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Bol Soc Esp Ceram Vidr 2017;56:139-45 - DOI: 10.1016/j.bsecv.2017.03.002
Synthesis of mesoporous silica nanoparticles by sol–gel as nanocontainer for future drug delivery applications
Síntesis de nanopartículas mesoporosas de sílice como futuros sistemas de liberación controlada de medicamentos
Naiara I. Vazquez, Zoilo Gonzalez, , Begoña Ferrari, Yolanda Castro
Instituto de Cerámica y Vidrio, CSIC, C/Kelsen 5, 28049 Madrid, Spain
Recibido 07 noviembre 2016, Aceptado 03 marzo 2017

Development of mesoporous silica nanoparticles as carriers for drug delivery systems has increased exponentially during the last decade. The present work is focused on the synthesis of silica carriers by sol–gel from tetraethyl orthosilicate (TEOS) as precursor of silica and cetyltrimethylammonium bromide (CTAB) as pore generating agent. The synthesis conditions were modified varying the molar ratio of water/TEOS, NH3/TEOS and amount of CTAB. The silica particles were characterized by scan electron microscopy techniques (FESEM), high resolution transmission electron microscopy (HR-TEM), N2 adsorption–desorption isotherms, Zeta-potential and Dynamic Light Scattering (DLS). The results show that the specific surface area and the porosity of silica particles were strongly affected by the addition of CTAB and the amount of H2O. The dispersion and stability of silica mesoporous particles is achieved in spite of the high surface reactivity. The synthesis formulation affects considerably to the particle morphology, which changes from spheres to rods when the molar ratio of H2O increases. A maximum specific surface area of 1480m2/g was obtained with pore sizes ranging 2.5–2.8nm.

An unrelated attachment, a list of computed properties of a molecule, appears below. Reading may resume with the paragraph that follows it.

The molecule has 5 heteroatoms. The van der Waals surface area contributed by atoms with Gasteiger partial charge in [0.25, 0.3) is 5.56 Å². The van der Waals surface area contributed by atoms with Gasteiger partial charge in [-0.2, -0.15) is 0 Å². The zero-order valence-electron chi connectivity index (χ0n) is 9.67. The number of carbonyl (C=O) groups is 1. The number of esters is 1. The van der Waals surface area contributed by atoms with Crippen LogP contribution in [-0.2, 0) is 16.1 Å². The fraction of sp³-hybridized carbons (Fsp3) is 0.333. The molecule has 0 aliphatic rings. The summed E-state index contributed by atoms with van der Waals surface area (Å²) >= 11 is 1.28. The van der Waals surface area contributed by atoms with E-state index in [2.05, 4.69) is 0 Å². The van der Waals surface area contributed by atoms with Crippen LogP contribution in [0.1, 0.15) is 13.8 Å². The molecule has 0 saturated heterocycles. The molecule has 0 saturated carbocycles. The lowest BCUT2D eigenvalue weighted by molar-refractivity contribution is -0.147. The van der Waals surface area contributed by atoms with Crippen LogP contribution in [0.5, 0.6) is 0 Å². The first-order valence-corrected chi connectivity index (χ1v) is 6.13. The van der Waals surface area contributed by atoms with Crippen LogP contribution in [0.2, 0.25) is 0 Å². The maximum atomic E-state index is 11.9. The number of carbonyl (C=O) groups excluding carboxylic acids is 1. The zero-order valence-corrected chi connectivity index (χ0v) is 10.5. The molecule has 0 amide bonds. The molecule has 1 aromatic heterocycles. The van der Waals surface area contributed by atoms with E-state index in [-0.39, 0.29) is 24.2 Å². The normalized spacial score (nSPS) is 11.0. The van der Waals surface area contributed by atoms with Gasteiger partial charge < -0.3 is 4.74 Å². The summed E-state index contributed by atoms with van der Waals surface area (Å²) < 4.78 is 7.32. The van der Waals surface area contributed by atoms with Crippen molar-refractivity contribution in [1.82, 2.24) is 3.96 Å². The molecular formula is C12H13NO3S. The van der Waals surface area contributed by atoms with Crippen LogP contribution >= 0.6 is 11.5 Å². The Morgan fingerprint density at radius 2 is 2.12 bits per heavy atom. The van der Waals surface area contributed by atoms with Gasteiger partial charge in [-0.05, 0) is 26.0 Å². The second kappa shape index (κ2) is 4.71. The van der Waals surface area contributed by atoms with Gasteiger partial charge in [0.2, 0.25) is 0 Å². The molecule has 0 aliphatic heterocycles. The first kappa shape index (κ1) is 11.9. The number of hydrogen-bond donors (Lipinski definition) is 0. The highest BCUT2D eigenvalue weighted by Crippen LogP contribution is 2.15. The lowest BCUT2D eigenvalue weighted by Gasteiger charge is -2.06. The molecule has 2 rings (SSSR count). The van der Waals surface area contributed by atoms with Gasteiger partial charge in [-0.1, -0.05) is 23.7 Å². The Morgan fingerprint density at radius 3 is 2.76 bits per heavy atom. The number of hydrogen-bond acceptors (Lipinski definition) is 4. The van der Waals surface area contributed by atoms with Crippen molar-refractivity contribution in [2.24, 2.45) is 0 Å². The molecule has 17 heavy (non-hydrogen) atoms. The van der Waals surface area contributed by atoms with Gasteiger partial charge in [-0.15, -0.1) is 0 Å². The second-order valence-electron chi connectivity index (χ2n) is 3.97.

El interés por el uso de partículas mesoporosas de sílice como vehículos para sistemas de liberación de fármacos ha aumentado exponencialmente en la última década. Este trabajo se centra en la síntesis de portadores de sílice por sol-gel usando tetraetilortosilicato (TEOS) como precursor de sílice y bromuro de cetiltrimetilamonio (CTAB) como agente generador de poros. Se ha analizado el efecto en las propiedades morfológicas de los cargos de sílice de la modificación de algunas condiciones de síntesis como las relaciones molares agua/TEOS y amoniaco/TEOS, o la cantidad de CTAB. Las partículas obtenidas se han caracterizado mediante microscopia electrónica de barrido y de emisión de campo, por microscopia electrónica de transmisión, adsorción/desorción de N2, potencial zeta y dispersión dinámica de luz (DLS). Los resultados muestran que la superficie específica y la porosidad de las partículas de sílice se ven especialmente afectadas por la cantidad de CTAB, alcanzándose superficies específicas de 1.480 m2/g con una porosidad media de 2,5-2,8nm. Las partículas mesoporosas de sílice permanecen dispersas y estables a pesar de su elevada reactividad superficial. La formulación de la disolución precursora cambia considerablemente la morfología de las partículas, que pasan de ser esféricas a adoptar una morfología de varillas cuando aumenta la cantidad de H2O adicionada.